From: Norman Noman (firstname.lastname@example.org)
Date: Sun Aug 26 2007 - 18:00:51 MDT
On 8/26/07, rolf nelson <email@example.com> wrote:
> > And how could one construct the threat such that the UFAI cannot
> rationally claim to believe that the simulation threat is a bluff?
> From the FAI's point of view, running UFAI* is, indeed, a pointless
> waste of time. However, the following conditions would probably be
> sufficient for FAI to run UFAI*:
> 1. A pre-singularity human promised to ask FAI to run UFAI*;
> 2. Post-singularity, instead of reneging, the human asks FAI to run
> UFAI* (because humans are stubborn and illogical, or because there's
> social value to be gained by being perceived as "someone who keeps his
> 3. Running UFAI* requires an insignificant amount of FAI's resources; and,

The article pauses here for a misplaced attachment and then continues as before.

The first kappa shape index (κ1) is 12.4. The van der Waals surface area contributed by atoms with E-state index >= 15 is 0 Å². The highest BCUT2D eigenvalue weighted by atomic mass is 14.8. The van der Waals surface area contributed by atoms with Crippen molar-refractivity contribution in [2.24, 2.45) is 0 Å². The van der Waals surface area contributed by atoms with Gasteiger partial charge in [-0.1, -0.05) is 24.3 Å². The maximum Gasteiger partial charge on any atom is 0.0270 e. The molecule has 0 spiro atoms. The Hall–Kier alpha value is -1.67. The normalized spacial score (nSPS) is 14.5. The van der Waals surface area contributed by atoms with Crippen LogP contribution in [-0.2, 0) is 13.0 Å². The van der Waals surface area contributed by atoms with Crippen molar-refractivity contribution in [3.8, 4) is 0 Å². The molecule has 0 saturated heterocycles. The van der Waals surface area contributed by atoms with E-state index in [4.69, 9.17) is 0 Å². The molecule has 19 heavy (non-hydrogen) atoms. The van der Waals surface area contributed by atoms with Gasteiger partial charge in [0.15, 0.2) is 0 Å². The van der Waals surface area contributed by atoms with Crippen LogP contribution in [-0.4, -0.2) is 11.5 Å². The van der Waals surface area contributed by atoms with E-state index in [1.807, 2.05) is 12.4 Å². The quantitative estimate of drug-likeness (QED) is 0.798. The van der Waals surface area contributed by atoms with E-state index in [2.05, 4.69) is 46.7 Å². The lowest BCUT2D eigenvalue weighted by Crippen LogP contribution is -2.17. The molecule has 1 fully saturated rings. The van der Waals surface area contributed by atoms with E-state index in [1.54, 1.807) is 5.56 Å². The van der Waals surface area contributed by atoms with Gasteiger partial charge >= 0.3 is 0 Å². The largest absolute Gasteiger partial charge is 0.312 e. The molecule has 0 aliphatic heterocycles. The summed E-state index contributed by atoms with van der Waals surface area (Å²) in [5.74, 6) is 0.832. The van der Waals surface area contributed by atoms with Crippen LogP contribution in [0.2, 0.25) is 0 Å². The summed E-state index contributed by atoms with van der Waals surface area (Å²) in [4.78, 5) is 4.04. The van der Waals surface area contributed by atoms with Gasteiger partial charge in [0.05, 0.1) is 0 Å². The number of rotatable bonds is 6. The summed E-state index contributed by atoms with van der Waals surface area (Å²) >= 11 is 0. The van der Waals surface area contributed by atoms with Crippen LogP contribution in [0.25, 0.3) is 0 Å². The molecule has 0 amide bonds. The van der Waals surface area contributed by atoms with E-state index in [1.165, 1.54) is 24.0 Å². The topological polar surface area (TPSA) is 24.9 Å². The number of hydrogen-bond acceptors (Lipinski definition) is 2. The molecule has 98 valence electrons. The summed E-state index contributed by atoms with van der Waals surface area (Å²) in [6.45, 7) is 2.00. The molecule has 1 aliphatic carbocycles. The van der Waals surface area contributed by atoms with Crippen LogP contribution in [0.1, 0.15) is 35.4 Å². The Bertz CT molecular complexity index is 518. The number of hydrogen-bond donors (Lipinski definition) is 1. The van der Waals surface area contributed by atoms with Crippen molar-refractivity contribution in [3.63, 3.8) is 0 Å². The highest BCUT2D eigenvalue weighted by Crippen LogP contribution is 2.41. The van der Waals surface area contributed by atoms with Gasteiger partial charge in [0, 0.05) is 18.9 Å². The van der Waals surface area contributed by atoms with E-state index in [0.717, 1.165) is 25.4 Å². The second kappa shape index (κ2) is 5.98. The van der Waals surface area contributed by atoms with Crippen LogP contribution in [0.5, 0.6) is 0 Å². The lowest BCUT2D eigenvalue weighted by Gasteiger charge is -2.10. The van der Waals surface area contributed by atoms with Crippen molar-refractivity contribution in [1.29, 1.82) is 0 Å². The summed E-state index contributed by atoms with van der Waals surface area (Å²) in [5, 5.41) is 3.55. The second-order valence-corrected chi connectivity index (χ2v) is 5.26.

> 4. Human autonomy is one of the things the FAI values in its utility
I don't think you need the human component at all. If this plan will work,
both the FAI and RAI will figure it out on their own, the FAI will run the
simulations, and the RAI will respond to them.
It is, as I've said in the other thread, a variation of newcomb's paradox.
The fact that the RAI can predict whether or not the FAI WOULD run the
simulation is what motivates the FAI TO run the simulation.
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